Friday, January 29, 2010

Tree Studies

pencil on A4

I needed some reference material - weird-looking tree parts - for use in a current project. I had taken some photos of likely subjects, but as they never print out how you’d want, I thought I’d draw them from the computer screen.

Though laborious, there are two big advantages to working this way.

Firstly, it is easier to edit the information from the source. A photo of a tree contains so much information you’re never going to use – background, tiny branches etc, which just get in the way. Better to decide what you’re going to use or lose at this stage than later.

Secondly, you are better acquainted with the subject’s form – its mass and shape - when it comes to painting it on the canvas proper, having already examined and described it once before.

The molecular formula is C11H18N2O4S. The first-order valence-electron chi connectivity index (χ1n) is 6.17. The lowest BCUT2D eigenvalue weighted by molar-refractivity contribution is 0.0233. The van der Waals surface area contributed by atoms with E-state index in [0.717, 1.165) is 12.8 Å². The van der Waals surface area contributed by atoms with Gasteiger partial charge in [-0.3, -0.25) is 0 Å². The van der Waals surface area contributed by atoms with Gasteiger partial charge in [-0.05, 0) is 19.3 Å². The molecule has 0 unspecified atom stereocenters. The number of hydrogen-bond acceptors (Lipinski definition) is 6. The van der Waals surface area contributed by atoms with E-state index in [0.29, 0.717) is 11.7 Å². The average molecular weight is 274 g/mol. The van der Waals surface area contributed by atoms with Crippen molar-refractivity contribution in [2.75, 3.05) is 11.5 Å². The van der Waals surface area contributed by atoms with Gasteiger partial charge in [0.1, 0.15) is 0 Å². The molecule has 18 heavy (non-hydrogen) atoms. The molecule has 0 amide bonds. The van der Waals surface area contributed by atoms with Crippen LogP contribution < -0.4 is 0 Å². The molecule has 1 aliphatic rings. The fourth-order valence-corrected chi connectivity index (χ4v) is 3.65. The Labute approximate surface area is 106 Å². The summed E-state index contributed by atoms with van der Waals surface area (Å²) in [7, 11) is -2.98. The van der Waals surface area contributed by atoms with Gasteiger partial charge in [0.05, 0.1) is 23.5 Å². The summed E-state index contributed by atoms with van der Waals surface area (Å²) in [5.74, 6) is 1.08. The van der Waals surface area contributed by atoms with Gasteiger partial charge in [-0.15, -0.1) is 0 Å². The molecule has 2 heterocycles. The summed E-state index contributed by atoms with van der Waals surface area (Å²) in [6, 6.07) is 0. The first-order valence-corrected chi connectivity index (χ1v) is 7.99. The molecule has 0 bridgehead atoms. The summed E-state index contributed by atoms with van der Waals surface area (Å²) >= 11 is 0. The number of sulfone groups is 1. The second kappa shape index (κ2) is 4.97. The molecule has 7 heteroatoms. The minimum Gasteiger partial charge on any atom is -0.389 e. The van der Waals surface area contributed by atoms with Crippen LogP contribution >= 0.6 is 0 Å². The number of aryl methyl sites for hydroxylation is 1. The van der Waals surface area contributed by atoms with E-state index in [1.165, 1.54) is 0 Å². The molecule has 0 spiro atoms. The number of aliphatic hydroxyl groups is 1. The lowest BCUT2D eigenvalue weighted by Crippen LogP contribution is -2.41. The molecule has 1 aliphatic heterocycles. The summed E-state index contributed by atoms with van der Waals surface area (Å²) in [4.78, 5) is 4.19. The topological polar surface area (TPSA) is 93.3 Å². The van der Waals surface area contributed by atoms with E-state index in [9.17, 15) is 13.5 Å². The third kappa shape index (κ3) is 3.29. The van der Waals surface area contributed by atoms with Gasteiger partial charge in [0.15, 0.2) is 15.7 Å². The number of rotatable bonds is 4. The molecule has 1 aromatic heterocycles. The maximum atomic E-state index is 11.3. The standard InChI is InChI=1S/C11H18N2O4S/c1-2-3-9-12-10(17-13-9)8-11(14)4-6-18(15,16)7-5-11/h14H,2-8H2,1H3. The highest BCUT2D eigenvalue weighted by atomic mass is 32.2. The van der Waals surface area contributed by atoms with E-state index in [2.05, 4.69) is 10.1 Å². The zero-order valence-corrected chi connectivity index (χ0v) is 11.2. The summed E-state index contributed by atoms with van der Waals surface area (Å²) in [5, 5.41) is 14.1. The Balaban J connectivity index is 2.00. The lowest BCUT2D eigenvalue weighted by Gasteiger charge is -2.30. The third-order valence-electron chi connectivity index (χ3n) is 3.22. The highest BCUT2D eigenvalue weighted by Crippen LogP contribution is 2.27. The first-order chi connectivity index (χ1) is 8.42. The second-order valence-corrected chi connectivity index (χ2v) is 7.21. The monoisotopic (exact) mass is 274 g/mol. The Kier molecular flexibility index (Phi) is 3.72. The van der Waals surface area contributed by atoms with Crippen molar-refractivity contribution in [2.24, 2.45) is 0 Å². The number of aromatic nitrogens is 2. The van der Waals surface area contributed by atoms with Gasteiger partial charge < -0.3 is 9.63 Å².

Contrast these drawings with the watercolour ‘Street Sketches’ from last month. Those look effective, but you would be hard put to reconstruct the forms from the information given. These drawings above are utilitarian; I have to put in all the information I think I’m going to need for reproduction in a larger painting.

Not that you can’t be creative. The upper drawing is a composite of two different trees (one wasn’t effective enough for purpose) and, to be honest, it would have taken longer to photoshop the two images together and not been as good.

Ah, yes - and Thirdly, it’s very good drawing practice.

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